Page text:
By Tianyi Wang (Architect of StarRocks Solutions) and Kang Zhou (Team OLAP of Alibaba Cloud Open-Source Big Data)
The rapid development of the Internet industry is causing the types of businesses and enterprises to increase and the amount of data to grow. The data kanban service with the Apache Hadoop ecosystem as the core can only implement offline services. In some areas, the ability to process data in real-time has become one of the bottlenecks limiting enterprise data realization. Building a fast-paced data kanban for data analysis has become an inevitable choice.
Real-time data warehouses have three well-known watersheds. The first one is building from scratch. The emergence of Apache Storm breaks the single computing method of MapReduce, enabling businesses to process T+0 data. The second watershed is from emergence to completeness. The emergence of Lambda and Kappa architecture has taken offline data warehouses one step towards real-time data warehouses. The evolution of Lambda architecture to Kappa architecture closely integrates the offline data warehouse model and the real-time data warehouse model. The third watershed is from complex to simple. Implementing the Flink technology stack has simplified the real-time data warehouse architecture, which is recognized as the best solution for stream-batch integration.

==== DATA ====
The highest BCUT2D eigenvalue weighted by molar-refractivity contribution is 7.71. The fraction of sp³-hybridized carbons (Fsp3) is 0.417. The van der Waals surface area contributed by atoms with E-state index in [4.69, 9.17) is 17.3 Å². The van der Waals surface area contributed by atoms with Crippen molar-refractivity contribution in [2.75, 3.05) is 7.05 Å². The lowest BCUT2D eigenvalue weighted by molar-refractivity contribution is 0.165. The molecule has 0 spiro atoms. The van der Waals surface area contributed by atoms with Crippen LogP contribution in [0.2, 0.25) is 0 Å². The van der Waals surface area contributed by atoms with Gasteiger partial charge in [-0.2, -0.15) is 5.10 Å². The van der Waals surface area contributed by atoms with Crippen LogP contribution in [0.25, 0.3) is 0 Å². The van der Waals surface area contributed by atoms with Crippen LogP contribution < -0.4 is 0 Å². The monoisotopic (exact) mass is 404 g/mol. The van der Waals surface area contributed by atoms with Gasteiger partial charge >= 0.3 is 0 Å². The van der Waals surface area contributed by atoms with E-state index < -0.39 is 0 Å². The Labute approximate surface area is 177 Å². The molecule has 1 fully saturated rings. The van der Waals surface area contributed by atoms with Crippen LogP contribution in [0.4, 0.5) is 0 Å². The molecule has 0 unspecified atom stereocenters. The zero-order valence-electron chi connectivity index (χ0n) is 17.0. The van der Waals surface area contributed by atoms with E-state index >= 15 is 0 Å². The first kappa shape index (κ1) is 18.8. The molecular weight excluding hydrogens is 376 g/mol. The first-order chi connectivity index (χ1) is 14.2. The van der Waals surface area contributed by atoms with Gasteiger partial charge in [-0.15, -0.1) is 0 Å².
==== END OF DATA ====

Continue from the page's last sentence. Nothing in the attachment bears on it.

The real-time data warehouse implemented by using Flink as a real-time computing engine transfers some complex computing to the OLAP analysis engine, making the analysis requirements at the application layer flexible. However, the exclusion of data warehouse changing its data cannot be altered. The next-generation real-time data warehouse platform needs to provide better performance and needs complete functions to match different services.